Nunavut Post

Saturday, January 29, 2022

Burnaby music program for children is looking for instruments once more

Burnaby music program for children

Key Takeaways:

  • Joe Keithley, a punk rocker, city councillor, and Harmony For All organizer, has high hopes for Saturday’s instrument drop-off.
  • Burnaby councillor Joe Keithley issued a call for people to donate their old musical instruments two years ago.

The plan was to use them in Harmony For All, a new program that aims to give kids who can’t afford an instrument the opportunity to play one and take lessons.

The response was overwhelming. “We got 170,” Keithley said. “I was expecting 20 also 30 or 40 people, and we were completely overwhelmed.” In addition, there was a line of people attempting to give away items.

“It’s as if people went into their closets and thought, ‘I haven’t played this in years, and if a kid can play it, that’s great.'” Unfortunately, the program never got off the ground.

“We tried to run the tool program through the academies,” he says, “but the schools were overwhelmed with COVID.”

Burnaby music program; Image from MSN News

“About a month back, I got this put into the civic allocation and approved as a city-run program.” That’s great because it means it’s going to happen regardless.” Keithley and Burnaby firefighters will be collecting more instruments in the parking lot of Burnaby City Hall, 4949 Canada Way, this Saturday from 10 a.m. to 1 p.m.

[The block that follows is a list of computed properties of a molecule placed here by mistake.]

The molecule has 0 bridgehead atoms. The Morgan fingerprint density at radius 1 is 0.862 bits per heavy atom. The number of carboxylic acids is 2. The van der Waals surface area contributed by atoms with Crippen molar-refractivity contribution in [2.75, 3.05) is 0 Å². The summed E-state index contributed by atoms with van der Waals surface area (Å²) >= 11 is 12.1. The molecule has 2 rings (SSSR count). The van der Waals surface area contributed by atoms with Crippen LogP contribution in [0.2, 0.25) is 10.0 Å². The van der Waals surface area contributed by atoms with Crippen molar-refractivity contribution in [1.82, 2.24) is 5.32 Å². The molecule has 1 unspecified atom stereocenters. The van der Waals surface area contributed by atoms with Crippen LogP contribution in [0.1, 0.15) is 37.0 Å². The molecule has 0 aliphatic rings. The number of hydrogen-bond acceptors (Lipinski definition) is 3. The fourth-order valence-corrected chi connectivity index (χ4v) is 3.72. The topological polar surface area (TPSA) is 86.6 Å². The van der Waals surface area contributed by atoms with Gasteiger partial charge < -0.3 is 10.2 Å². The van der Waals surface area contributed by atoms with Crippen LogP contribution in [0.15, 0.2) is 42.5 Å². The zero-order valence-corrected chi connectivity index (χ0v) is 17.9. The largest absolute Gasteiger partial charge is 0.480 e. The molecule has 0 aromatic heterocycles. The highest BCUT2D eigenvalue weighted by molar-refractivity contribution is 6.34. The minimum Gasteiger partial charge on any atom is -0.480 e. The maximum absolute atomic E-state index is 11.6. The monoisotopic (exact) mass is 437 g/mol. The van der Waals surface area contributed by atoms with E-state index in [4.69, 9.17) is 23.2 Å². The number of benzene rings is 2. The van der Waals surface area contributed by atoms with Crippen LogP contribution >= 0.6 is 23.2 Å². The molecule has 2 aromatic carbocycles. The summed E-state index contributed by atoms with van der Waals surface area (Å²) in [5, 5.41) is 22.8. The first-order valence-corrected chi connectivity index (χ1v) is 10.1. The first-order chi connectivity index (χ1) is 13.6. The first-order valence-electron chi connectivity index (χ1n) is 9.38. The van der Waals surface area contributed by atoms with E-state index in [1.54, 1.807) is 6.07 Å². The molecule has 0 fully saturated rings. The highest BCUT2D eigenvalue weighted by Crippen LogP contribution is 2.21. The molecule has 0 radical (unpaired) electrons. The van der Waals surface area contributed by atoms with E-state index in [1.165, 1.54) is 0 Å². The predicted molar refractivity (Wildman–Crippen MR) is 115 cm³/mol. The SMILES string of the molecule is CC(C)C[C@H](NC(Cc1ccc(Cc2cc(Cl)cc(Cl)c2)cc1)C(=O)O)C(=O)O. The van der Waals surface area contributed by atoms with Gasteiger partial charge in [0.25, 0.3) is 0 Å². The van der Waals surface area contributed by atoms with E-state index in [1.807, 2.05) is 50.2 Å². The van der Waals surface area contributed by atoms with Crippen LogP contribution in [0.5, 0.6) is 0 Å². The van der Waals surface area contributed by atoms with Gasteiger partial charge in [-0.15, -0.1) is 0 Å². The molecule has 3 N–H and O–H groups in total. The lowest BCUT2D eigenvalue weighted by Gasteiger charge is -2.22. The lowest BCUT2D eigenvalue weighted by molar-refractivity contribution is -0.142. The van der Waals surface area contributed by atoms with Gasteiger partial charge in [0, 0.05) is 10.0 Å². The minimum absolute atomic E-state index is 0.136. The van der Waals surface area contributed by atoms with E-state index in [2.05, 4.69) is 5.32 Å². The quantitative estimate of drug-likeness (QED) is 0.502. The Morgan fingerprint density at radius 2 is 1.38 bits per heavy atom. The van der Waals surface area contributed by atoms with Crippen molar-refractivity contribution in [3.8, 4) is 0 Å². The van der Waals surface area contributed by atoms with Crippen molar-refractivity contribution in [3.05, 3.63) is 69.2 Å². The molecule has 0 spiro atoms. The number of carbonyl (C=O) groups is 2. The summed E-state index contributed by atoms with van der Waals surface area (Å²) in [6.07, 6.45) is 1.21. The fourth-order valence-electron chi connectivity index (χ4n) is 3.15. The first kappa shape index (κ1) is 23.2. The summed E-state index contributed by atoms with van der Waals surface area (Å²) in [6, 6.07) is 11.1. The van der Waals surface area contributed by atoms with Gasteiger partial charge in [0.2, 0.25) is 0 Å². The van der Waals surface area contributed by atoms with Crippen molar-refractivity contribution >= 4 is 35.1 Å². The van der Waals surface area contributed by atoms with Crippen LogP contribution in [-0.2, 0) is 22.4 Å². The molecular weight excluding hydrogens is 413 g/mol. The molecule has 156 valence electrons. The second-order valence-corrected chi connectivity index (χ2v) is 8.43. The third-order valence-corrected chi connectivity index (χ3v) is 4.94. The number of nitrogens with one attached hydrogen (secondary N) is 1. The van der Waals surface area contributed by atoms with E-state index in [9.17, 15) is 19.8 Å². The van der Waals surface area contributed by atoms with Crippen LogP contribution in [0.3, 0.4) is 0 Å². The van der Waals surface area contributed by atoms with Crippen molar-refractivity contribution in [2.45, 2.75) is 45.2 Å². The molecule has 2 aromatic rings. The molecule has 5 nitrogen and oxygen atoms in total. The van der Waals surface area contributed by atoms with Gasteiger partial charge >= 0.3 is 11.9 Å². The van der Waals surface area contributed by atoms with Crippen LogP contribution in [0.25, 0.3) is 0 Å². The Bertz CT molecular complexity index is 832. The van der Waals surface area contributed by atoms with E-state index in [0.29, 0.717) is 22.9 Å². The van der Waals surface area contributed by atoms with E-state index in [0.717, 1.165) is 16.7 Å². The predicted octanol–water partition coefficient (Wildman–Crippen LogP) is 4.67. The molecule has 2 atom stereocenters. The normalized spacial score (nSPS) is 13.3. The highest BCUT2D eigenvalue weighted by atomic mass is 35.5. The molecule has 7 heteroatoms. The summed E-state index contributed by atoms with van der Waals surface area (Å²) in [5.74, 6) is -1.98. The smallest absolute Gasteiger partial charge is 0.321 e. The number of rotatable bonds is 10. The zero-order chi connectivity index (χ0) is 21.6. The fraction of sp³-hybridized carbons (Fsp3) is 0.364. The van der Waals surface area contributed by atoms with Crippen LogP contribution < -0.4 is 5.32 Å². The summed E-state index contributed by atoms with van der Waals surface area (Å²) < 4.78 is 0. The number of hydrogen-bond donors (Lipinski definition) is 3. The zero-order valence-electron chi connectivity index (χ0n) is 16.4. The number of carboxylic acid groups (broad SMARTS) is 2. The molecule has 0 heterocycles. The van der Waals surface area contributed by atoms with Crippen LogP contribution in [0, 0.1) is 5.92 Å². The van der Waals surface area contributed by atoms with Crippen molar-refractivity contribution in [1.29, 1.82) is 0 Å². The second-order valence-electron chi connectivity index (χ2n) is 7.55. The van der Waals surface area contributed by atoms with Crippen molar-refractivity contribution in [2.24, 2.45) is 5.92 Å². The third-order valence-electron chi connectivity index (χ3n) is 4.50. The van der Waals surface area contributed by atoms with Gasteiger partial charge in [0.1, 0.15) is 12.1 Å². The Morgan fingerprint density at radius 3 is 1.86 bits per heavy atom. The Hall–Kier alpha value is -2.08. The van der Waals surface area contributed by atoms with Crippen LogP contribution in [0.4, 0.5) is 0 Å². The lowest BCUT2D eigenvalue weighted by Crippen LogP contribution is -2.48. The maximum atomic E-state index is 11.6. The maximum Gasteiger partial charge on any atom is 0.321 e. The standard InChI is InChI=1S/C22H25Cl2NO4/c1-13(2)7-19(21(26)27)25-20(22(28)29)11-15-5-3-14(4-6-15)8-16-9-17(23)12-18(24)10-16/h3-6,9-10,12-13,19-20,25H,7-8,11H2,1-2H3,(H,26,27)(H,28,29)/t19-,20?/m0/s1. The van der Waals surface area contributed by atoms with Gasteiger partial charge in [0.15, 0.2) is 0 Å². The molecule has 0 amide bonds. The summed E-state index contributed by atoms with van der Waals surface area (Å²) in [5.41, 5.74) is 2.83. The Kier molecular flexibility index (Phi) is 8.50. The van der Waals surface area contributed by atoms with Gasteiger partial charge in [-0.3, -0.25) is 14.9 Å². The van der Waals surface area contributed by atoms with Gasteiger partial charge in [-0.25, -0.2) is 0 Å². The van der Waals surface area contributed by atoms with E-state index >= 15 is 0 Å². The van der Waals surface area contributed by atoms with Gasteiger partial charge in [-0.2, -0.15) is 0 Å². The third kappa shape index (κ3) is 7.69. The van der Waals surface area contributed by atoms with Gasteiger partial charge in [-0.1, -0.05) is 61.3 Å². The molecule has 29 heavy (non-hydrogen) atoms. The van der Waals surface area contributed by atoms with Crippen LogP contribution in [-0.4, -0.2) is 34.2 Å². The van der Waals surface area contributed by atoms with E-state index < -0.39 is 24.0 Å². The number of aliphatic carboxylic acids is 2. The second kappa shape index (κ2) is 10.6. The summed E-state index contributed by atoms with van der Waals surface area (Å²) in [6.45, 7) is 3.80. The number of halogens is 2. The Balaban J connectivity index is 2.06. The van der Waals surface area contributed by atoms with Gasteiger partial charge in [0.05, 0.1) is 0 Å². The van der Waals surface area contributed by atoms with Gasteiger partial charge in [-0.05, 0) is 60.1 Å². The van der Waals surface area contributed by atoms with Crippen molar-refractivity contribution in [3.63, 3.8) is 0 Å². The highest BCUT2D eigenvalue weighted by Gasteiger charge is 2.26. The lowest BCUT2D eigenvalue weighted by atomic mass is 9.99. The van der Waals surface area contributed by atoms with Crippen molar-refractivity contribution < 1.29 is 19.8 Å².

“The only thing we don’t accept are upright pianos,” he explained. “But nobody’s dragging that with them anyway.”

“We probably got 60-70 guitars,” he estimated. “Approximately 15-20 electronic keyboards.” There are saxophones, trumpets, and clarinets. We even received drum sets. “There was a Scottish family up the block from where I grew up on Burnaby Mountain,” he joked. “They had their daughter studying bagpipes.” When she practiced, they made her do it on the back porch, so the neighbors had to hear it, not them.”

Some of the instruments are being refurbished, while others are being stored in preparation for use at the Shadbolt Centre. Where the program will start in a few months. The program will be implemented in Burnaby schools starting in September of next year.

Keithley is best known outside Burnaby as the singer/guitarist for punk rock legends DOA. He turned 65 this year, but he’s still touring when he’s not working for Burnaby council.

Source: vancouversun News

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